State Water Rights Board To Decide If More Groundwater Wells Need Permits

Proposal would target municipal and agricultural wells affecting surface streams

Thousands of wells throughout California may have to apply to the State Water Resources Control Board (“SWRCB” or “Board”) for water right permits, if the Board adopts a sweeping new view of its permitting jurisdiction proposed in a new report.

With limited exceptions, groundwater has long been outside the Board’s permitting authority. A new Board-commissioned report1 prepared by U.C. Berkeley law professor Joseph Sax (“Sax Report”) recommends that the SWRCB adopt regulations that would expand its water right permit program to cover groundwater wells that reduce flows in surface streams. The Sax Report also recommends that in cases where water rights permits cannot legally be required, the Board should prosecute administrative enforcement actions to restrict or shut down groundwater wells that harm water quality, fish and wildlife or recreation on surface streams. To help the Board learn about such wells, the Sax Report calls for new legislation expanding the Board’s investigation powers.

The SWRCB will accept comments on the Sax Report at workshops set for April 10 in Sacramento and April 11 in Ontario. The SWRCB commissioned the Sax Report to review the Board’s water right permitting jurisdiction over groundwater wells that reduce flows in surface streams. Calls for a review of the Board’s water right permitting jurisdiction arose after a 1999 draft Board decision, (In the Matter of Application 30038 et al. (October 25, 1999)), concluded that permits were needed for groundwater wells in the Rancho Pauma and Pala Valleys of Southern California. The draft decision seemed to apply a test so broad that arguably the entire Great Central Valley might be deemed a stream channel whose underground waters are subject to the SWRCB’s water right permitting jurisdiction. Although the draft decision was not finalized, it caused an uproar in the water industry.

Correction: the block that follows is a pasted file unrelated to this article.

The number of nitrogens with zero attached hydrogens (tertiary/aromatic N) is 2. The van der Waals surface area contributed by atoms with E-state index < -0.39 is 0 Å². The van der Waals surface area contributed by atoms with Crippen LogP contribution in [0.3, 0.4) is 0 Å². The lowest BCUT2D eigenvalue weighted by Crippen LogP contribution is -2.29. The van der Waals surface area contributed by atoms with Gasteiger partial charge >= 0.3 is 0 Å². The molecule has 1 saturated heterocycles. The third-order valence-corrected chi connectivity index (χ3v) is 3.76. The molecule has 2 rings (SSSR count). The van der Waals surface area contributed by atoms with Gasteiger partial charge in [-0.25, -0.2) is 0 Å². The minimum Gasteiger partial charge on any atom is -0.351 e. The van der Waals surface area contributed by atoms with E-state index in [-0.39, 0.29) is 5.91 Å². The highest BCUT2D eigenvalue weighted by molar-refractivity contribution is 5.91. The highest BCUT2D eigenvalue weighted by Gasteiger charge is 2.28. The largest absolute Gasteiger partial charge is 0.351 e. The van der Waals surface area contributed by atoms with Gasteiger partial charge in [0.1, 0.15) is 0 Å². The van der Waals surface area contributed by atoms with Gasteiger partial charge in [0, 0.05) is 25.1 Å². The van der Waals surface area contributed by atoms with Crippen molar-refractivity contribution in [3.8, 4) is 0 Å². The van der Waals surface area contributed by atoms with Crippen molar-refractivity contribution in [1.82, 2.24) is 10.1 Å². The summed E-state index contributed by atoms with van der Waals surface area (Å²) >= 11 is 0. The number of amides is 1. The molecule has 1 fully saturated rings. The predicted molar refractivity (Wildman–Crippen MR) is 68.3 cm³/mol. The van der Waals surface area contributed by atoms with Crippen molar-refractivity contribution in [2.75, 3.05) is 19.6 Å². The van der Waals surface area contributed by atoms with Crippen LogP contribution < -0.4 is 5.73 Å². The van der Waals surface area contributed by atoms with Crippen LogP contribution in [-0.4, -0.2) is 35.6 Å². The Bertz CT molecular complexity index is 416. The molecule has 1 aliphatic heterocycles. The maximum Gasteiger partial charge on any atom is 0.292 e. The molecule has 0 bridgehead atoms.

California has never had centralized state control of groundwater resources. In fact, the legislature that enacted the state’s first water rights permit program in 1913 specifically rejected proposed legislation that would have regulated groundwater through a water right permit program. The SWRCB’s draft decision in the Rancho Pauma and Pala matter signals an expanding assertion of SWRCB permitting power over groundwater wells, despite the absence of authorizing legislation. At risk are potentially thousands of wells relied upon by cities, industries and farms. If operation of these wells affects flows in any surface stream, the proposed expansion of the SWRCB’s permit program could result in pumping restrictions or even the shut-down of existing wells.

Wide range of well operators would be targeted

The water right permit program advocated by the Sax Report would target wells that reduce flows in surface streams and which are being operated for “appropriative” uses, including all wells supplying towns and cities and agricultural wells used to irrigate land other than that on which the well is located.

Where permits cannot be required without new state legislation, the Sax Report calls for administrative enforcement actions to restrict pumping under the reasonable use doctrine arising from Article X, section 2 of the California Constitution and the public trust doctrine as applied in National Audubon Society v. Superior Court of Alpine County, 33 Cal. 3d 419 (1983). These doctrines have been used to restrict exercise of water rights to protect competing uses of water and the environment.

Surface stream impact would trigger permit requirement